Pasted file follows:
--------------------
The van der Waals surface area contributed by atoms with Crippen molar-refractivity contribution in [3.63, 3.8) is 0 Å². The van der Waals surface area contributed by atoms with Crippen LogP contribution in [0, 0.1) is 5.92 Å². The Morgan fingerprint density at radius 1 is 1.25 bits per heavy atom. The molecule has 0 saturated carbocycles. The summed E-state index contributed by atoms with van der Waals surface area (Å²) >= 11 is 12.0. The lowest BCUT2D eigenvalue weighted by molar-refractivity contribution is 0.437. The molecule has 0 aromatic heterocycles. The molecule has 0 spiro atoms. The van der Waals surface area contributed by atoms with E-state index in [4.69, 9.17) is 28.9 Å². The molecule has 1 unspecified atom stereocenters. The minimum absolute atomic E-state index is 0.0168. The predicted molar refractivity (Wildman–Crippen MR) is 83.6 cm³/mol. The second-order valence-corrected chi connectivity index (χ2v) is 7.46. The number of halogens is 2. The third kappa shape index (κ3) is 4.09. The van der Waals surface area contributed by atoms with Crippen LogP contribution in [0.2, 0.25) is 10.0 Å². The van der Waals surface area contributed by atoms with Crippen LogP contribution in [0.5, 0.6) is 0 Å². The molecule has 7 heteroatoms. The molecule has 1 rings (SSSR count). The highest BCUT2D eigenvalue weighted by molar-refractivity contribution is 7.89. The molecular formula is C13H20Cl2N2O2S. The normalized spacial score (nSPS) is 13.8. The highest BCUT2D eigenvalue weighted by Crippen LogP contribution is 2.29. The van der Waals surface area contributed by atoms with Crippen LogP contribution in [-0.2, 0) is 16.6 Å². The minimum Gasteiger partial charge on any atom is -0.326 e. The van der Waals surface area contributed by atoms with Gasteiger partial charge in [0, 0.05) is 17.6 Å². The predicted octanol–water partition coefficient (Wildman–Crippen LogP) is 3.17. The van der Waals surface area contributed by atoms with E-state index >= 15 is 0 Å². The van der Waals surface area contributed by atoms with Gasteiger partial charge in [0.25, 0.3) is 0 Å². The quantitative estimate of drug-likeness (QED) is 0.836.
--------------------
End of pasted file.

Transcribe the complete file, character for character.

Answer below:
The van der Waals surface area contributed by atoms with Crippen molar-refractivity contribution in [3.63, 3.8) is 0 Å². The van der Waals surface area contributed by atoms with Crippen LogP contribution in [0, 0.1) is 5.92 Å². The Morgan fingerprint density at radius 1 is 1.25 bits per heavy atom. The molecule has 0 saturated carbocycles. The summed E-state index contributed by atoms with van der Waals surface area (Å²) >= 11 is 12.0. The lowest BCUT2D eigenvalue weighted by molar-refractivity contribution is 0.437. The molecule has 0 aromatic heterocycles. The molecule has 0 spiro atoms. The van der Waals surface area contributed by atoms with E-state index in [4.69, 9.17) is 28.9 Å². The molecule has 1 unspecified atom stereocenters. The minimum absolute atomic E-state index is 0.0168. The predicted molar refractivity (Wildman–Crippen MR) is 83.6 cm³/mol. The second-order valence-corrected chi connectivity index (χ2v) is 7.46. The number of halogens is 2. The third kappa shape index (κ3) is 4.09. The van der Waals surface area contributed by atoms with Crippen LogP contribution in [0.2, 0.25) is 10.0 Å². The van der Waals surface area contributed by atoms with Crippen LogP contribution in [0.5, 0.6) is 0 Å². The molecule has 7 heteroatoms. The molecule has 1 rings (SSSR count). The highest BCUT2D eigenvalue weighted by molar-refractivity contribution is 7.89. The molecular formula is C13H20Cl2N2O2S. The normalized spacial score (nSPS) is 13.8. The highest BCUT2D eigenvalue weighted by Crippen LogP contribution is 2.29. The van der Waals surface area contributed by atoms with Crippen LogP contribution in [-0.2, 0) is 16.6 Å². The minimum Gasteiger partial charge on any atom is -0.326 e. The van der Waals surface area contributed by atoms with Gasteiger partial charge in [0, 0.05) is 17.6 Å². The predicted octanol–water partition coefficient (Wildman–Crippen LogP) is 3.17. The van der Waals surface area contributed by atoms with E-state index >= 15 is 0 Å². The van der Waals surface area contributed by atoms with Gasteiger partial charge in [0.25, 0.3) is 0 Å². The quantitative estimate of drug-likeness (QED) is 0.836.